Establish HR processes

Lack of HR / ad-hoc processes is a challenge in smaller organisations (or even those going through transition). Nonetheless, this is a risk area that is good to prepare for.

Provide parent-friendly policies

While parent-friendly policies can be good for employees regardless of gender, women often disproportionately benefit from them, both because of the physical burdens that pregnancy and childbirth place on them, but also because of societal expectations that are often placed on mothers.

Allow parents to work flexibly

Parents may need to work remotely to take care of sick kids, take children to appointments, attend parent/teacher interviews or arrange dropoff/pickup from daycare or school. Working flexibility might mean an altered start or finish time, or taking a designated ‘school drop off break’. An effective work and family life balance helps ensure people are focused when they are at work knowing their family life is not being neglected. 

Flexible working arrangements are good for most people, not just parents. This topic lends itself to an entire blog post of its own.

Train managers about maternity leave

Despite its legal protections, women face professional consequences for getting pregnant. Make sure your managers are trained to make applying for leave an easy process.

Having a maternity leave plan framework that includes supported discussion around staying in touch during time off, training opportunities, and a return to work plan empower managers and employees to have really clear boundaries and expectations and can be the difference in making this a great experience. 

Promote paternity leave

Under the law, fathers are provided paternity leave. Encourage them to take advantage of it, because it normalises men sharing duties that stereotypically fall to women.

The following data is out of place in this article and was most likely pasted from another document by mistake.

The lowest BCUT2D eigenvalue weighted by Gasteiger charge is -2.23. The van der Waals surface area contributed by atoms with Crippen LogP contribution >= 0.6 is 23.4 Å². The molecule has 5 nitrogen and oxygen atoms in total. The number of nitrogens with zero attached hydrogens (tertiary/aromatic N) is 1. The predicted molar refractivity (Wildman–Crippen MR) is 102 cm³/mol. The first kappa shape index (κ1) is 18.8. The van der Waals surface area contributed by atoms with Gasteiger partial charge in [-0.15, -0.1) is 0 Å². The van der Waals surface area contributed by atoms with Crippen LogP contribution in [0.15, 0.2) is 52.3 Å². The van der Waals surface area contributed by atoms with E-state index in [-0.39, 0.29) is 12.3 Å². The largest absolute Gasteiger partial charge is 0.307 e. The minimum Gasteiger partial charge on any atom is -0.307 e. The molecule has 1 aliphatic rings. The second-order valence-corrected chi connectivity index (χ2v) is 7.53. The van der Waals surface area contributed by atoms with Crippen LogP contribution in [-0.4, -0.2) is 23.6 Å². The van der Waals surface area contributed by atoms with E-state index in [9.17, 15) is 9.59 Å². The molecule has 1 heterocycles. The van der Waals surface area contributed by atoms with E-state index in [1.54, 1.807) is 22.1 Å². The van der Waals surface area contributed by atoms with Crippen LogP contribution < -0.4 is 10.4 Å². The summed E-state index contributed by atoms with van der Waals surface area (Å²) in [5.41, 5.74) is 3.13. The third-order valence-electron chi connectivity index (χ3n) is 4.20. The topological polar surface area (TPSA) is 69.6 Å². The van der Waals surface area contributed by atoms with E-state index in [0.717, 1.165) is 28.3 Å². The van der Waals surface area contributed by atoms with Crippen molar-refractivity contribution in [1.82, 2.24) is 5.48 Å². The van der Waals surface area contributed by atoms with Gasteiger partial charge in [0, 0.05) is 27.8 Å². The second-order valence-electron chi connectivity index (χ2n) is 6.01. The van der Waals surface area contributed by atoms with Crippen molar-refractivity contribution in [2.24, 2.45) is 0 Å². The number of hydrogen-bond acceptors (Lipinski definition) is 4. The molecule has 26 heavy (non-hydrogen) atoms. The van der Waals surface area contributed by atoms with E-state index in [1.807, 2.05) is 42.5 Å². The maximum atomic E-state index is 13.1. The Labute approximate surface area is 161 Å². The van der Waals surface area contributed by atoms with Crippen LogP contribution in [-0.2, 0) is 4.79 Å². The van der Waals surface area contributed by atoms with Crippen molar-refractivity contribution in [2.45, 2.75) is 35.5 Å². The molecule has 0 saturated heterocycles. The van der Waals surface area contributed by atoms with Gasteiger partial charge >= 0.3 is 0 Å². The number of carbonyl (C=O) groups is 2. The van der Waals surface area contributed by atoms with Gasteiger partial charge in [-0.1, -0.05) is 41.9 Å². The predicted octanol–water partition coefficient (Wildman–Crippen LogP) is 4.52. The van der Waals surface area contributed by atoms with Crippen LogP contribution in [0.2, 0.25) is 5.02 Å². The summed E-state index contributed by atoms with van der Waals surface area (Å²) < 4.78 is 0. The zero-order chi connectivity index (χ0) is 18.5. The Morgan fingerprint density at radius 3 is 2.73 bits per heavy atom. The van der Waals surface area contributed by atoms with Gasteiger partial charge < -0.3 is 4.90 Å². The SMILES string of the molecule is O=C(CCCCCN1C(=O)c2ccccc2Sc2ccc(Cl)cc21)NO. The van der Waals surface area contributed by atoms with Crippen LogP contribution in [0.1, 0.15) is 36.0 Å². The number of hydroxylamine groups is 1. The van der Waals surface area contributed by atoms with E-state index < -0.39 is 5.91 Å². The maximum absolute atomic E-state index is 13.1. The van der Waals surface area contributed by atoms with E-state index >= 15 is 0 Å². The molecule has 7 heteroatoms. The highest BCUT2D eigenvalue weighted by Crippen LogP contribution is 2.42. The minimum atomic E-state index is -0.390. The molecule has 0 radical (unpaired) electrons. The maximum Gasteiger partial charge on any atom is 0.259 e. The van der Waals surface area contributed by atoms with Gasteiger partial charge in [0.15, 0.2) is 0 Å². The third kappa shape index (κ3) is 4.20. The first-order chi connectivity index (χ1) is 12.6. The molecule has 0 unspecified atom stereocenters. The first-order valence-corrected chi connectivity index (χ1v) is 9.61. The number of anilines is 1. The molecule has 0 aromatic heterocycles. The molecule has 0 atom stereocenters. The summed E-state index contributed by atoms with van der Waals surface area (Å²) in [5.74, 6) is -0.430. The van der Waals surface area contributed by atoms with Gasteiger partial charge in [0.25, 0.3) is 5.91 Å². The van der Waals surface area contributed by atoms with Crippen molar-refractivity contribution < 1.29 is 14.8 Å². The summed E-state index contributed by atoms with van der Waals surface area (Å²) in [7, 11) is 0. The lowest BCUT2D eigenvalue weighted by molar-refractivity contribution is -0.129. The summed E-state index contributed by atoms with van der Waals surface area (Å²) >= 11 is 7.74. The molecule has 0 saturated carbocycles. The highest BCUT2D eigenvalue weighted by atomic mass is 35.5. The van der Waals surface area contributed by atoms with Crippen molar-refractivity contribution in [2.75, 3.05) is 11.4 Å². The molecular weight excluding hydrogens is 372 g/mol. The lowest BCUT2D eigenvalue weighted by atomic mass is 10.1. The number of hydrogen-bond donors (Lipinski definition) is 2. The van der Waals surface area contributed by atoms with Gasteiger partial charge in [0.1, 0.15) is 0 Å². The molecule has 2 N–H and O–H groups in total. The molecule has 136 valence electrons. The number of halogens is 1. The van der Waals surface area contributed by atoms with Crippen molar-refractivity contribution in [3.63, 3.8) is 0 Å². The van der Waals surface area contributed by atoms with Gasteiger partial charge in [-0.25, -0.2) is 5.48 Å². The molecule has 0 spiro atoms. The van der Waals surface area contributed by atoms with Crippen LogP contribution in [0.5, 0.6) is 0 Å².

Establish lactation spaces

Lactating mothers need privacy, calm, and a sanitary space to pump breast milk, otherwise they may experience intense pain, and their baby may not get proper nutrition. Also make sure your staff understand that the lactation space is a restricted space—interruptions such as coworkers barging into the door looking for a conference room, or interns using the space to take naps can cause mothers undue stress.

Prohibit overtime

Expectations of overtime tend to favour men, who are more likely to have a wife to take care of household duties such as cleaning, cooking, and childcare. Even when both partners in heterosexual couples work, there is often an expectation that the woman takes on a larger share of the household duties (known as “The Second Shift”). Setting reasonable work hours helps level the playing field, and may have added benefits of preventing burnout among all employees.

A great Australian based business that can help you with this work is Project F.

Putting it all together

What’s next? Remember, DEI is a journey, not a destination. Celebrate your successes, and keep growing. Look for ways your organisation can support intersectional diversity, such as LGBTQIA+, disability, neurodiversity, and nationality or culture.

We’ve covered a lot of content over the last 4 weeks, we will put it all together in our conclusion instalment next week.

If you want a hand with this, please just reach out.